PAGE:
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  • Writer's pictureHarjot Sidhu

A CONVERSATION ABOUT ADDICTION & HEALTH LITERACY, WITH RICKY BHANDAL


The below is a short piece intended to accompany a longer audio conversation with Ricky Bhandal.


LISTEN TO THE FULL CONVERSATION HERE> AND DOWNLOAD ON YOUR DESIRED PLATFORM (REMEMBER TO SUBSCRIBE OR FOLLOW THE PODCAST FOR EASE AND FOR FUTURE EPISODES)


OR, SEARCH FOR 'LONDON WRITING GUY' WHEREVER YOU GET YOUR PODCASTS AND SIMPLY DOWNLOAD THE LATEST EPISODE.


If you’re reading this and you’re from a South Asian background (or even if you’re not), how’s your health literacy? In 2021, Birmingham City Council began developing community health profiles. These profiles aimed to identify and summarise the physical health, mental health, lifestyle behaviour and wider determinants of health-related issues that were affecting specific communities both nationally and in Birmingham. They also looked at identifying and summarising gaps in the knowledge of the community, thus aiding health literacy.

Ricky Bhandal has been heavily involved in these projects and, in an independent capacity, gives us a brief insight of what the state of play is. Ricky started out as a drug addiction worker. Building a bit of a niche for himself as one of the very few Asians working in the drug & alcohol system, Ricky’s work eventually led him to creating The National Substance Misuse Conference highlighting barriers for all in the system.


In December 2021, the Sikh community health profile was released. It expanded upon the work conducted by the Joseph Rowntree Foundation (JRF) in 2010, who published a report around ethnicity and alcohol. Where the JRF report looked at a very specific area, Birmingham City Council’s work took a more holistic approach.


Just some of the astonishing findings from both reports are below (For the full findings on the Sikh Community, as well as on other communities, click here>)

  • Alcohol-related deaths are higher among Indian men compared with the general population[i]

  • Minority ethnic groups are under-represented proportionately among those seeking treatment and advice for drinking problems[ii]

  • 1 in 4 Sikhs reported having someone in their family with a drinking problem[iii]

  • Obesity rates are higher in the South Asian population compared to the general population.[iv]

  • Around 30% of Hindus and Sikhs report less than 30 mins of physical activity in a week[v]

  • The average daily energy Intake of 137 Sikh Punjabi Males aged 21 – 55 in the UK was 3,216 KCAL[vi]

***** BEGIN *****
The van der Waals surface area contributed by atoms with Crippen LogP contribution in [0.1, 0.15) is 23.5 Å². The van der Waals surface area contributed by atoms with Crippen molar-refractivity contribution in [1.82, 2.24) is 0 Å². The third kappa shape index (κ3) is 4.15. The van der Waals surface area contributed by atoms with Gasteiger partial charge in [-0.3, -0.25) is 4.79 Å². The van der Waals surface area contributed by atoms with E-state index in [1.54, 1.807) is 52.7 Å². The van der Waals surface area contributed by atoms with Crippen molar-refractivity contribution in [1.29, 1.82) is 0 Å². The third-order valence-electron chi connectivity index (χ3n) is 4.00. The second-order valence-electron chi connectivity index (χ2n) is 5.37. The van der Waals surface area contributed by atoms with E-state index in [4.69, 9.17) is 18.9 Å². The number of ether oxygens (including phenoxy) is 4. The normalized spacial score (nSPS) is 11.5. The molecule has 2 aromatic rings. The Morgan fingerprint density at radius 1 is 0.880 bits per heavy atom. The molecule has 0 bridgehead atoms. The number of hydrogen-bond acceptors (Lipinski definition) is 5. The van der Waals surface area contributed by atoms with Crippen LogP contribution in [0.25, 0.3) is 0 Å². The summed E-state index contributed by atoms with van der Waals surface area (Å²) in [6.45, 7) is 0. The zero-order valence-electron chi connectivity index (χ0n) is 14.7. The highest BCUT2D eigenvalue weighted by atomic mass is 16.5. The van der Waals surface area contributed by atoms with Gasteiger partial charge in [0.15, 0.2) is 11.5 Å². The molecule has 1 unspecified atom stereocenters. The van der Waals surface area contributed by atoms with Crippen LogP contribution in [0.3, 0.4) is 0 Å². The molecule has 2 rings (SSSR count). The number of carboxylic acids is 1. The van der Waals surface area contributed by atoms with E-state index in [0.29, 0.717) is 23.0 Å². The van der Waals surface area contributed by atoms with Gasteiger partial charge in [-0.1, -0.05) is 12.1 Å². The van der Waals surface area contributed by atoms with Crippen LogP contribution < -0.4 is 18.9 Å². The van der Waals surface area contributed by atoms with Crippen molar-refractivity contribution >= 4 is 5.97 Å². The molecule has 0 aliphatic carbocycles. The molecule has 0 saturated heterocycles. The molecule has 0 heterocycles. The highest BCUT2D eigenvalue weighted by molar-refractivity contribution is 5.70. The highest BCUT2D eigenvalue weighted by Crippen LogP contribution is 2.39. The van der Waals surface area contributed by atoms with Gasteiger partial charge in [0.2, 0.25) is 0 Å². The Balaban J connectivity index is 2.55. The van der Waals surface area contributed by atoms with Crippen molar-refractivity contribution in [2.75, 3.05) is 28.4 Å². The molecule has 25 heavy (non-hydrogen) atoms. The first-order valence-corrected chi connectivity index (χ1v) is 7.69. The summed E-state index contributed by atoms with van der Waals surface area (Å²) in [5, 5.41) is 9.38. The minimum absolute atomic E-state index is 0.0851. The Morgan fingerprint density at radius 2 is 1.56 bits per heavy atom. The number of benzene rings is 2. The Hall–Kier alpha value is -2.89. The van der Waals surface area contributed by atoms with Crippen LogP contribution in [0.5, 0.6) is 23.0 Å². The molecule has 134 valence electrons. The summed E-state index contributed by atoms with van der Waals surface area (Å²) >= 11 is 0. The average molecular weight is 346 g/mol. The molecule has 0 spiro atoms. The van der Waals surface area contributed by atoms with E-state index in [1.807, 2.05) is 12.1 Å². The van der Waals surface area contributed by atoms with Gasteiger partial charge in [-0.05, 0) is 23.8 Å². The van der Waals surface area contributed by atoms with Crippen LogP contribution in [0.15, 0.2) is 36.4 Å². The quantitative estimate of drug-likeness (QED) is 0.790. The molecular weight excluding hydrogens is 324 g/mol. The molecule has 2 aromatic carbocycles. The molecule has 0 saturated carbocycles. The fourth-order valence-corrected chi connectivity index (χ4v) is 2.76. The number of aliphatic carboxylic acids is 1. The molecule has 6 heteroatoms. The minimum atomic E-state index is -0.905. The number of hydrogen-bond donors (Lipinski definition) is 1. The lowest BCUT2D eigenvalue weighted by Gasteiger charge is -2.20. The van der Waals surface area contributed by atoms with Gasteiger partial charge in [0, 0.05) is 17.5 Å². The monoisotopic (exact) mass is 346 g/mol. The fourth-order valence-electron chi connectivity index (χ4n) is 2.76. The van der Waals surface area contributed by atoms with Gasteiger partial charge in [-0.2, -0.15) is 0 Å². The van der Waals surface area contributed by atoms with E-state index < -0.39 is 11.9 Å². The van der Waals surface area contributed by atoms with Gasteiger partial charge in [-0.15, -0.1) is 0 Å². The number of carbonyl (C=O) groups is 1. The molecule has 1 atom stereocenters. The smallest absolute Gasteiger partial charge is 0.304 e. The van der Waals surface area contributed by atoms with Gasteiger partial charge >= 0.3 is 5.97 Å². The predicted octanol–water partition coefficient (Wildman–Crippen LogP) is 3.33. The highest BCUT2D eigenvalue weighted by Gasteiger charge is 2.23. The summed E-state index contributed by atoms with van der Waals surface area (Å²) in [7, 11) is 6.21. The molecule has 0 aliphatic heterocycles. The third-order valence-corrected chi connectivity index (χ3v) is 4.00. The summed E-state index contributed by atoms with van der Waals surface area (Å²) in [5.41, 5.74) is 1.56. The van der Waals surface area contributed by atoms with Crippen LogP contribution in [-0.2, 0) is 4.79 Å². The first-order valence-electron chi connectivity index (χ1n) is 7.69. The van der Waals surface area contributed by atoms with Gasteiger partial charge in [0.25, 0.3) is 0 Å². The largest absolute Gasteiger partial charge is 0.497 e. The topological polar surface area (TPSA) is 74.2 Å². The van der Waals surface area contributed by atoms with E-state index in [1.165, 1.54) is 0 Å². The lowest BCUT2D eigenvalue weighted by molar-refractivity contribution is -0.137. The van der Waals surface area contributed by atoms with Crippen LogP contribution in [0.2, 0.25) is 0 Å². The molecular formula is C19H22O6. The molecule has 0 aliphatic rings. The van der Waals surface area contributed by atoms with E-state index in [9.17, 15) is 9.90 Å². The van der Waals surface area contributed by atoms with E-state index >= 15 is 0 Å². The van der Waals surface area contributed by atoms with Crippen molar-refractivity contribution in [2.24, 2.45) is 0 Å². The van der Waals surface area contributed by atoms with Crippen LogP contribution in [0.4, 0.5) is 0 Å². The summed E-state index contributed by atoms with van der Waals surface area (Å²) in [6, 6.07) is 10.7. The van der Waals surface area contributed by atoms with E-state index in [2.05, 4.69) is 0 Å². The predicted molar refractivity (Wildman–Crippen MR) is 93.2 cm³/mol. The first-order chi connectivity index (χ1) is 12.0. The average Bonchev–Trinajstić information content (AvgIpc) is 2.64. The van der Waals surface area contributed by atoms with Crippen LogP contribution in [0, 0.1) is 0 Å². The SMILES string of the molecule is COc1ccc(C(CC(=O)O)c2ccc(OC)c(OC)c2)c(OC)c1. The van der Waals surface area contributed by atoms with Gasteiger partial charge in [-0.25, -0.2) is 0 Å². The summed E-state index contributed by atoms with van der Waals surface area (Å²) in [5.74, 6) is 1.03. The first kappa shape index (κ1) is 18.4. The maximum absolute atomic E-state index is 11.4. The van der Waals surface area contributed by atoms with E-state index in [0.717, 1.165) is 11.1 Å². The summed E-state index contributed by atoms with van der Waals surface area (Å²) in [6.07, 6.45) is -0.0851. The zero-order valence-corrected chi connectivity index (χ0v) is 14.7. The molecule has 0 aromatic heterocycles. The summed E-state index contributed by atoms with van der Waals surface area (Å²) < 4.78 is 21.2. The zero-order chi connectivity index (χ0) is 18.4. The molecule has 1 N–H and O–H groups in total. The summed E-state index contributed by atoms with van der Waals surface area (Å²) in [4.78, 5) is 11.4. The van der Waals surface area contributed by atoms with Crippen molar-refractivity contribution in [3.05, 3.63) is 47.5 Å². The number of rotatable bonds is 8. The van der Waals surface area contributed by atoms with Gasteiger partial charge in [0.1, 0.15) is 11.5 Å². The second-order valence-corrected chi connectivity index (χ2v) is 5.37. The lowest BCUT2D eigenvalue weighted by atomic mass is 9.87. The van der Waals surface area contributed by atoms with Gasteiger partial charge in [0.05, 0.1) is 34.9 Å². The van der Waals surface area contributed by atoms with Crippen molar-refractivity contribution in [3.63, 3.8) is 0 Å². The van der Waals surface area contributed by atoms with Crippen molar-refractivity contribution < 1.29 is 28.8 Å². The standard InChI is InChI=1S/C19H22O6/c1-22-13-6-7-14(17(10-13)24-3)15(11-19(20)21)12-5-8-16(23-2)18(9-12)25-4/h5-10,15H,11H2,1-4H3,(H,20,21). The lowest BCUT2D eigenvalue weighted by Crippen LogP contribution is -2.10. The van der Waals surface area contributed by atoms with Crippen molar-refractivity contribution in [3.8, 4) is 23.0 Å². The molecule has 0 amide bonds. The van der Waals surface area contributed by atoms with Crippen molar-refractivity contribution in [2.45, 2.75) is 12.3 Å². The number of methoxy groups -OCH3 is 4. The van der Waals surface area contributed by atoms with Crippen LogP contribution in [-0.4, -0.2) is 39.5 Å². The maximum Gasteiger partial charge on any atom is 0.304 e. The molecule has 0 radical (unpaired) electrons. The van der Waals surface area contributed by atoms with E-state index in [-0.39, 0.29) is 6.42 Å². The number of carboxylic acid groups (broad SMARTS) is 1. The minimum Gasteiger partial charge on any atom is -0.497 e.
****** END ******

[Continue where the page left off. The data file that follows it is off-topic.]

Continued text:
• The risk of developing diabetes is 2 to 6 times higher amongst Sikhs, when compared to White Europeans within the UK[vii]


Lifestyle choices can have a negative impact on long term health. If left unchecked, issues such as addiction, obesity and heart disease (to name just a few) may well arise. For my conversation with Ricky, the topic of addiction was very much at the forefront.

Through his years of working within the drug and alcohol addiction space, Ricky has come to realise that treatment systems are not only racially biased, due to issues with the coding and monitoring, but also the fact that the people within these systems need to be more culturally sensitive. There is a need to understand the intersectionality of the communities being treated and their complex needs.

In my conversation with Ricky, we discussed how he got involved in the area of drug addiction work, the issues with drug and alcohol services that are servicing those who identify as South Asian, the problem of a poor lifestyle within the South Asian community and much more.


LISTEN TO THE FULL CONVERSATION HERE> AND DOWNLOAD ON YOUR DESIRED PLATFORM (REMEMBER TO SUBSCRIBE OR FOLLOW THE PODCAST FOR EASE AND FOR FUTURE EPISODES)


OR, SEARCH FOR 'LONDON WRITING GUY' WHEREVER YOU GET YOUR PODCASTS AND SIMPLY DOWNLOAD THE LATEST EPISODE.


[i] Hurcombe, Bayley, Goodman. Ethnicity and alcohol – A review of the UK Literature. The Joseph Rowntree Foundation, 2010 [ii] Hurcombe, Bayley, Goodman. Ethnicity and alcohol – A review of the UK Literature. The Joseph Rowntree Foundation, 2010 [iii] Birmingham City Council. Sikh Community Health Profile. 2021 [iv] Birmingham City Council. Sikh Community Health Profile. 2021 [v] Birmingham City Council. Sikh Community Health Profile. 2021 [vi] Birmingham City Council. Sikh Community Health Profile. 2021 [vii] Birmingham City Council. Sikh Community Health Profile. 2021

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